Mercedes Outlines Road to Future

Mercedes-Benz Plans to Confront the efficiency of its lineup with a plethora of technologies aimed at improving fuel economy, emissions and performance without impacting the marque's reputation for luxury and driving pleasure. Outlined as a Road to the Future, Mercedes' modular-powertrain systems will be tailored for the individual requirements of various markets around the globe, the auto maker says,

Mike Sutton

September 1, 2008

3 Min Read
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Mercedes-Benz Plans to Confront the efficiency of its lineup with a plethora of technologies aimed at improving fuel economy, emissions and performance without impacting the marque's reputation for luxury and driving pleasure.

Outlined as a “Road to the Future,” Mercedes' modular-powertrain systems will be tailored for the individual requirements of various markets around the globe, the auto maker says, and will include improvements to the internal-combustion engine, advanced micro- and full-hybrid drivetrains, zero-emissions fuel-cell and electric vehicles and next-generation biofuels.

Mercedes' ongoing push of Bluetec diesel models exemplifies its effort to make the compression-ignition design operate as cleanly as a gasoline engine.

The Ward's 10 Best Engines-winning 3.0L V-6 turbodiesel in the E320 sedan has led the charge for several years, with Bluetec-equipped R-, GL and ML-Class models joining the fleet this year as the first diesel cross/utility vehicles to meet U.S. emissions requirements in all 50 states.

Achieving diesel efficiency from gasoline engines will fall to other advancements, such as engine downsizing, turbocharging and next-generation direct-gasoline-injection (DGI) systems.

Highlighted by the BlueEfficiency moniker, these select models currently are available only in Europe and employ advanced powertrains with improvements to vehicle weight, aerodynamics, rolling resistance and energy management.

While Mercedes plans to introduce the technologies across its lineup, the existing BlueEfficiency range includes DGI variants of the V-6 C350, E350 and CLS350, as well as the aero-optimized C200 CDI clean-diesel sedan and similar C180 Kompressor with its efficient 1.6L gasoline 4-cyl.

Hybrid-electric vehicles also will play a significant role in the auto maker's future, with ML450 BlueHybrid and its two-mode hybrid drivetrain intended to be the world's most fuel-efficient CUV when it is released early next year.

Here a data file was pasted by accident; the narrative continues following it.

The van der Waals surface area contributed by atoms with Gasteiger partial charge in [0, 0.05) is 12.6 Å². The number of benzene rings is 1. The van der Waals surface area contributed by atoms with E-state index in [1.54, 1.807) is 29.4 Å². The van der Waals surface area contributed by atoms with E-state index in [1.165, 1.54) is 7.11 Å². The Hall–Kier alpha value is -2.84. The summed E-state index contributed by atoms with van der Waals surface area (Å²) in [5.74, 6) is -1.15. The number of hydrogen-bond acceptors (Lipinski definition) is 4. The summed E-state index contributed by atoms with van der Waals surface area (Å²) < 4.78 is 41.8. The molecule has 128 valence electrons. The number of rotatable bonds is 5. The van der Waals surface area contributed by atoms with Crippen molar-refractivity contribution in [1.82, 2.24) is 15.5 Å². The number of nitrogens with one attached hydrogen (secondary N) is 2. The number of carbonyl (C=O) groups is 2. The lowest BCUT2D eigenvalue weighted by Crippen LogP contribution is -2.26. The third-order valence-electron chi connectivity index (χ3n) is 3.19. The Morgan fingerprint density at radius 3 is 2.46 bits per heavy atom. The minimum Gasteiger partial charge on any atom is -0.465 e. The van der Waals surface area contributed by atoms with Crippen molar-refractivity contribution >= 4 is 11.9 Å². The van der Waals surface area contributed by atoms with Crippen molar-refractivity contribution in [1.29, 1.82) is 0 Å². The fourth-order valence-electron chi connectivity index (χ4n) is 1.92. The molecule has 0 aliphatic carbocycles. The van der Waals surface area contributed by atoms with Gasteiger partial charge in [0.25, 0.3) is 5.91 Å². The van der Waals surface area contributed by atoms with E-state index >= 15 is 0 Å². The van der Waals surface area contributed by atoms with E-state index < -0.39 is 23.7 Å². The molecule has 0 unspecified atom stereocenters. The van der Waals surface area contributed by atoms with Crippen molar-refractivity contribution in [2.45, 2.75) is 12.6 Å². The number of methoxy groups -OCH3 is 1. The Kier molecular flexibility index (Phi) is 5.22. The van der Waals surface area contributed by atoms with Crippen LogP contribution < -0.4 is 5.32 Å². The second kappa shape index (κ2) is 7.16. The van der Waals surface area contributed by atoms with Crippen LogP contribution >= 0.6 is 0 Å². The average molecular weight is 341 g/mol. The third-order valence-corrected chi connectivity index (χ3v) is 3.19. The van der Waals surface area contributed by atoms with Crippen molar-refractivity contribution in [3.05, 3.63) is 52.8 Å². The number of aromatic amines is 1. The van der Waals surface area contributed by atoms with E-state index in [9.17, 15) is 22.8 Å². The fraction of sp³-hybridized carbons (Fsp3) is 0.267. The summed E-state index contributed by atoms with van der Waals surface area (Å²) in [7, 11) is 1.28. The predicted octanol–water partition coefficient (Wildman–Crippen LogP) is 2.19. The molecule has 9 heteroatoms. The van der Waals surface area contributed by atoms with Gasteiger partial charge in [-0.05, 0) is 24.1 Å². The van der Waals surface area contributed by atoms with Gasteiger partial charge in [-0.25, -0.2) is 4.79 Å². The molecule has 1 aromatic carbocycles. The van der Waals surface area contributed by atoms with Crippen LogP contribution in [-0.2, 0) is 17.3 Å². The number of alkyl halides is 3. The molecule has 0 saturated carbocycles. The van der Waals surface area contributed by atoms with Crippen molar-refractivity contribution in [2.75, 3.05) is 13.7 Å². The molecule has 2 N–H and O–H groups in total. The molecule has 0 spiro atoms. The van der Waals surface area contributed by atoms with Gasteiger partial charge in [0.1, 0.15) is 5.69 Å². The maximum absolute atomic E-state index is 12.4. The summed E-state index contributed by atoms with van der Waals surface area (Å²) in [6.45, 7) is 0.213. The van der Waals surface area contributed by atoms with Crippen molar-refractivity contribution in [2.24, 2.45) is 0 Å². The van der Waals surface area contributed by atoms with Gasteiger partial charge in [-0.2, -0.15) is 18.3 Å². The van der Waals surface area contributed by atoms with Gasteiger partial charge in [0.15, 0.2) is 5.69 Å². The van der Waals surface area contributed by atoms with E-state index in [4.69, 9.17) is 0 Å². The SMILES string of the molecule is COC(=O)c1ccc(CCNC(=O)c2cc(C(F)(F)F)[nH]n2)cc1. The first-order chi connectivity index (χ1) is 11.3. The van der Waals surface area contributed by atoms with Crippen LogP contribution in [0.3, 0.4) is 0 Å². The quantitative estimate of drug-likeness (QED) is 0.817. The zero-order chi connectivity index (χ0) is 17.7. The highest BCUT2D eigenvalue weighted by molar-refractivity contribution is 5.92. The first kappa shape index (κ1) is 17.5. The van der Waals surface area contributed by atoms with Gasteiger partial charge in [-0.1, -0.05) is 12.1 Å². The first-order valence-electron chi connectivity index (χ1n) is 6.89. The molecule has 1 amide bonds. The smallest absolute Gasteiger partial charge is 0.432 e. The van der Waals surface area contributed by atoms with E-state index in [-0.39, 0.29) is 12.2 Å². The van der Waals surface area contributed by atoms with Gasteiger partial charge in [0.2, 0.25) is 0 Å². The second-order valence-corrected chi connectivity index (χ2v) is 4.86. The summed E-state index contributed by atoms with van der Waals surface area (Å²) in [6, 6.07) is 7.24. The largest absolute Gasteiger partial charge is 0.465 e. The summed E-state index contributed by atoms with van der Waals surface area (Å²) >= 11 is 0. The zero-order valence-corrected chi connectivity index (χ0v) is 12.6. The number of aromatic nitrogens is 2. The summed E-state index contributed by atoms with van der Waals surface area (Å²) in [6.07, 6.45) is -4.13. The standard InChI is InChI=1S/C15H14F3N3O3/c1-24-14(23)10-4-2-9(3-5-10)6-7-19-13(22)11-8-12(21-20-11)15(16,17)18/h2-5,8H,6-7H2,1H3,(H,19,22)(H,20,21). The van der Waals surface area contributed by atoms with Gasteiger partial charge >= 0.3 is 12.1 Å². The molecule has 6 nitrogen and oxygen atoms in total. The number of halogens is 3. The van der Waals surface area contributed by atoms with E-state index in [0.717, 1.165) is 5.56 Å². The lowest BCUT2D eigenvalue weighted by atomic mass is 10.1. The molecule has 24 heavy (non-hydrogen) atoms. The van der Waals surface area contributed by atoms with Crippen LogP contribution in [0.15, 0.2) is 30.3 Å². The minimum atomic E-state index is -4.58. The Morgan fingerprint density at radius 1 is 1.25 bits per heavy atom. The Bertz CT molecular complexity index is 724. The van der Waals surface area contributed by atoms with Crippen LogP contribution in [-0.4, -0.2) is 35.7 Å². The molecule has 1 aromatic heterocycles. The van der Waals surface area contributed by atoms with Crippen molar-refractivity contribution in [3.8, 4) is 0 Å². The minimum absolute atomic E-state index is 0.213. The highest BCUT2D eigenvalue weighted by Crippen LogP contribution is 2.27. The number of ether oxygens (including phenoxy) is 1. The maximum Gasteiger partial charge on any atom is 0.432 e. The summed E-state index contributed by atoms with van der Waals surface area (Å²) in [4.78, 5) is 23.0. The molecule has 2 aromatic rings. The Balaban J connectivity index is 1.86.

Also arriving next year will be the S400 BlueHybrid sedan, which Mercedes expects to be the first passenger vehicle on the market to feature advanced lithium-ion batteries.

Micro-hybrid systems with engine start/stop capability, such as those seen on certain A- and B-Class models in Europe, also will become more common.

In addition, Mercedes is not yet ready to dismiss diesel HEVs and continues to study the efficient, yet expensive pairing with its Vision GLK Bluetec Hybrid CUV. Powered by a compact 4-cyl. turbodiesel and hybrid module, the combination develops 224 hp and 759 lb.-ft. (560 Nm) of torque, yet achieves 40 mpg (5.9 L/100 km) in the European cycle.

Bringing gasoline and diesel engines together through DiesOtto combustion, or homogeneous charge compression ignition, also will continue with improvements to the F700 research vehicle, Mercedes says.

Other areas of focus for the auto maker include improved all-electric drives, such as those used on the current 100-vehicle test fleet of Smart Fortwo prototypes in London, as well as improved hydrogen FCVs.

Mercedes expects to begin in 2010 series production of B-Class F-Cell models that feature Li-ion battery assistance, extreme cold-weather operability and a range up to 249 miles (400 km).

With the auto maker's shareholding in Germany's Choren Industries GmbH, advanced second-generation biofuels that do not compete with food crops also will be key to realizing the potential of the advanced powertrains.

SunDiesel, a biomass-to-liquid (BTL) fuel made from plant waste, holds the most promise, Mercedes says, as it is easily compatible with existing engines and fuel infrastructures, while also nearly carbon-dioxide neutral and free of sulfur and many other pollutants.

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